In the grocery store 2.0, customers will skip the line, enjoy the wine
Attention, shoppers: This will be fun.
As you enter the store, an app will turn your grocery list into a personalized aisle map. Inside, low shelves will offer a view of the entire market, including friends nibbling seafood in the demo kitchen and neighbors sipping merlot with the wine steward.
In the stockroom, drones will hover, tracking inventory. On the displays, sensors will read your gaze, revealing ingredients in that soup you’re eyeing. When your cart is full, there will be no checkout line to slow your roll.
This is how grocery shopping may look soon at a store near you – more hangout than supermarket, more social club than Sunday chore. While it might seem like a taste of tomorrow, these innovations are reshaping customer experiences today at various stores around the world.
“Shoppers want to shop when they want to shop, how they want to shop and where they want to shop,” said Brian Kavanagh, senior director of retail evolution with the Hershey Company. The confectionery giant has imagined a mock market named “Medley,” a futuristic concept meant to inspire industry leaders to bust free from age-old store designs.
“If you don’t have a fun and engaging grocery experience – if it’s some place people have to go to versus a place they want to go to – you’re going to lose some shoppers,” Kavanagh said. “We’re taking shopping and making it fun again.”
At several grocery chains, shoppers already are sampling digital transformation in the aisles – using smart phones to scan products as they go and accessing mobile checkouts when they’re done. For a glimpse of what’s new and what’s looming, let’s go shopping.
Making a list
A text from a spouse or friend – “Please grab cookies, apples, toothpaste, burgers and dog food” – becomes a sharable, self-organizing list of grocery targets with Skip, an app built on Microsoft Azure for Apple or Android mobile devices.
Customers can download the app to coordinate on a shopping list, said Chase Thomason, founder of the solution.
“They’re building it together,” Thomason said. “And starting later this summer, when you walk into the store with Skip on your phone, we’ll notify whoever you’re collaborating with on that shopping list: ‘Hey, Mike’s at the store, any last-minute items we need?’”
Skip was first deployed last December at Macey’s, a Provo, Utah grocery store. Owned by the retailer cooperative Associated Food Stores (AFS), Macey’s now offers Skip to shoppers at five of its 12 locations in Northern Utah. During the rest of 2017, the app will roll out to customers who shop at more than 100 additional AFS locations, Thomason said.
Aimless wandering and forgetting the soap are issues of the past for Skip users. As shoppers hit the store and open the list in their phones, the app instantly organizes what they need based on where it sits in that store.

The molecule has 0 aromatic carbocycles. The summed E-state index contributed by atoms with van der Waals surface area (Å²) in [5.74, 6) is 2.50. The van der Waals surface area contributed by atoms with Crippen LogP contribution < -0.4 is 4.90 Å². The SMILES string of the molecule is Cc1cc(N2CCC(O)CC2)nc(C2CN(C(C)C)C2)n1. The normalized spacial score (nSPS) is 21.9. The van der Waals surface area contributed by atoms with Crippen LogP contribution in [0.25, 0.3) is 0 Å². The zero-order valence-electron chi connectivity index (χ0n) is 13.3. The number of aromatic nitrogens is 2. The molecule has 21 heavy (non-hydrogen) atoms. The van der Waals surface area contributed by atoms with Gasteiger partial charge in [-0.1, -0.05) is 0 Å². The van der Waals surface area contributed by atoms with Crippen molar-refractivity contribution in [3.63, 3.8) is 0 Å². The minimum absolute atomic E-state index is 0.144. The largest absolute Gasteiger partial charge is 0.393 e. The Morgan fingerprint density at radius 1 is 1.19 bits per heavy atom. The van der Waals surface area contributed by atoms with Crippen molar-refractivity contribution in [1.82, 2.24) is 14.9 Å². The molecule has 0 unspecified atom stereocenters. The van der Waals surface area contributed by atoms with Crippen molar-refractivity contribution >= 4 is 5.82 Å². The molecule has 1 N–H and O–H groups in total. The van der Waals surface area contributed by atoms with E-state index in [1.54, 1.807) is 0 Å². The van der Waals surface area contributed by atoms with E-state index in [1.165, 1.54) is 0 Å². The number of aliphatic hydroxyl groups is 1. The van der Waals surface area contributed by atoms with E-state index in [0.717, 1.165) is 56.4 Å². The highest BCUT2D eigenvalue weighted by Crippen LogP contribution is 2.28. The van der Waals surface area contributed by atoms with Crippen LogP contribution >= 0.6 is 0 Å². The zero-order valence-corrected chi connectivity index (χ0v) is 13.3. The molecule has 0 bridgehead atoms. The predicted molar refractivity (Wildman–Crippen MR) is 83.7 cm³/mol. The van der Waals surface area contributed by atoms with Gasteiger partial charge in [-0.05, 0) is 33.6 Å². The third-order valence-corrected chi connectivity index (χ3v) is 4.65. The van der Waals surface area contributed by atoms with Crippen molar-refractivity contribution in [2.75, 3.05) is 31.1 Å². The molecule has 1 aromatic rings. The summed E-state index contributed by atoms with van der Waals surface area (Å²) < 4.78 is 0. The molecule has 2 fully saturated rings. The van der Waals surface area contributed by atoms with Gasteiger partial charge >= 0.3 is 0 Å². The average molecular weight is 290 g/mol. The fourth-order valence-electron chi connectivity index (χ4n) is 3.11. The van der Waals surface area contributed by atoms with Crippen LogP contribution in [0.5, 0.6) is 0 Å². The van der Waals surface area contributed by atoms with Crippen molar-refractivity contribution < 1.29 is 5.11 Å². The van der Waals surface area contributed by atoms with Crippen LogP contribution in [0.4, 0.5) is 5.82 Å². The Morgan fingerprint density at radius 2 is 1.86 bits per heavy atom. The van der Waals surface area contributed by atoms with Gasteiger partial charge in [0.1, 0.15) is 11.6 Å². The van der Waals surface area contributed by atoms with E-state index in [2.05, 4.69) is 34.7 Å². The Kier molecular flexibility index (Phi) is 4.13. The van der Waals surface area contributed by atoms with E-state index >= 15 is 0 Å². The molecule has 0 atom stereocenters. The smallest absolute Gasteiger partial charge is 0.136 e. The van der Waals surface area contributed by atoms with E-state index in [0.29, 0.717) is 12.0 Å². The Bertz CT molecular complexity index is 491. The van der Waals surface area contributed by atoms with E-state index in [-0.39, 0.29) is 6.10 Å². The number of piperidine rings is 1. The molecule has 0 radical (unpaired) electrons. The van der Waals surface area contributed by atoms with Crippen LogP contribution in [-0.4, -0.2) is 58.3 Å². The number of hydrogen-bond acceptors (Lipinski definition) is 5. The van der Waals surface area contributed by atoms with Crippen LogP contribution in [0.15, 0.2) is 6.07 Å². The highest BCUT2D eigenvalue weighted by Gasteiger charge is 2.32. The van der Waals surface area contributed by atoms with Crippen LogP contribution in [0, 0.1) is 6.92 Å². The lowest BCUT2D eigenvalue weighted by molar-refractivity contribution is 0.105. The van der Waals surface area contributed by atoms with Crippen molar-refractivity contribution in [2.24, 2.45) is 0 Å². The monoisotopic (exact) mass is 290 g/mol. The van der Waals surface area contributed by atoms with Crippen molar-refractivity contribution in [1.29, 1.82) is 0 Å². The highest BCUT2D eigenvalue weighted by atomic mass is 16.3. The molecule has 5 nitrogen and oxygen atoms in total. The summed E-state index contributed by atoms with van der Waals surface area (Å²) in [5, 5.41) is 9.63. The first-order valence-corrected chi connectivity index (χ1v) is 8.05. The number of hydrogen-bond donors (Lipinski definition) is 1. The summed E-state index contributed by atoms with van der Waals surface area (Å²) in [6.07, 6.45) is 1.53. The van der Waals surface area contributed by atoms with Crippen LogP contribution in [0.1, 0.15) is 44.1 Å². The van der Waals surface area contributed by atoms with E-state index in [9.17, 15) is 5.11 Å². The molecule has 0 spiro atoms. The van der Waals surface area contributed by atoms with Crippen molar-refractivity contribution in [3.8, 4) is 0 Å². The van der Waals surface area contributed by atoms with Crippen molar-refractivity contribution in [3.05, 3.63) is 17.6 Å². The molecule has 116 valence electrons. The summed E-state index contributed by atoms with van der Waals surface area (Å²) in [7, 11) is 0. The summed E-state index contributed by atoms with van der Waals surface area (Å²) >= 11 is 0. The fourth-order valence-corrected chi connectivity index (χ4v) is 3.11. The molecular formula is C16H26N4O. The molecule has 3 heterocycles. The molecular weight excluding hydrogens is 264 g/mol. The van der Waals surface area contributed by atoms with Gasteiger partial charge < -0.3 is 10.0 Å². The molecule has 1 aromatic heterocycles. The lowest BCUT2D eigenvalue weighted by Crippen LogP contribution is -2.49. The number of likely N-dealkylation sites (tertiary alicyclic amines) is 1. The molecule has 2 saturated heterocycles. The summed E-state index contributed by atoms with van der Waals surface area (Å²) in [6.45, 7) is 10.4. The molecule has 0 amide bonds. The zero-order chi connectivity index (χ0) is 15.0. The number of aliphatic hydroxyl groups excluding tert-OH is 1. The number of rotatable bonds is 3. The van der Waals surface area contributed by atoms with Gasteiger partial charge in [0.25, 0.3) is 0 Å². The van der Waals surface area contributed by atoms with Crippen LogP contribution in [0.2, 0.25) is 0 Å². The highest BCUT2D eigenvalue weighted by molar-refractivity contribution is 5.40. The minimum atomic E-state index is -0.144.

When customers grab each item, the app notes a checkmark on the list.
“Before leaving home, maybe you put your granola on the list, and now it may say ‘aisle one.’ Your chips and crackers? ‘Aisle five.’ Chocolate milk, eggs, dairy? ‘Aisle 12.’ Everything is organized by aisle,” Thomason said. “So you know exactly what you’re picking up when you’re in that aisle.
“There’s no going back and forth, no getting lost, no getting home and realizing, ‘Gosh, I forgot the one thing I went to the store to get,” he said. “We try to make it as seamless as possible just to get your stuff done.”
A fresh look
Many stores unintentionally offer a full helping of stale history by surrounding customers with retail artifacts: super-tall shelves, four-wheeled buggies, maze-like layouts and mood music.
“If you think about the experience today in a traditional supermarket, it hasn’t changed that dramatically in the last 40 to 50 years,” said Kavanagh of Hershey. “You’re still pushing a cart down endless aisles, shopping for ingredients.”
Hershey’s conceptual “Medley” store aims to entice grocers to adopt fresh designs and remove those relics. In the “Medley” world, there are no lists, no lines, no carts.
“Medley” staffers would include a butcher who helps with meal planning and a sommelier who pairs wines, beers or spirits. A demo kitchen would allow shoppers to watch chefs cook, and sample their creations. If customers like what they see, hear, smell or taste, they could add those ingredients into a store app, cueing the employees to gather the items and load them into a shopper’s car or deliver them to their home.
“It’s not that farfetched,” Kavanagh said. “Everything that is presented throughout ‘Medley’ could actually open its doors tomorrow. Nothing in there is limited by technology or manpower or products today. It’s about stores saying: ‘If we could start over, with no rules, this is what would we do differently.’‘’
Some of these practices are already in play. Coop Italia, Italy’s largest grocery cooperative, has launched a “supermarket of the future” in Milan. Customers experience grocery 2.0 in the store’s airy layout. The embedded tech brings tomorrow to life.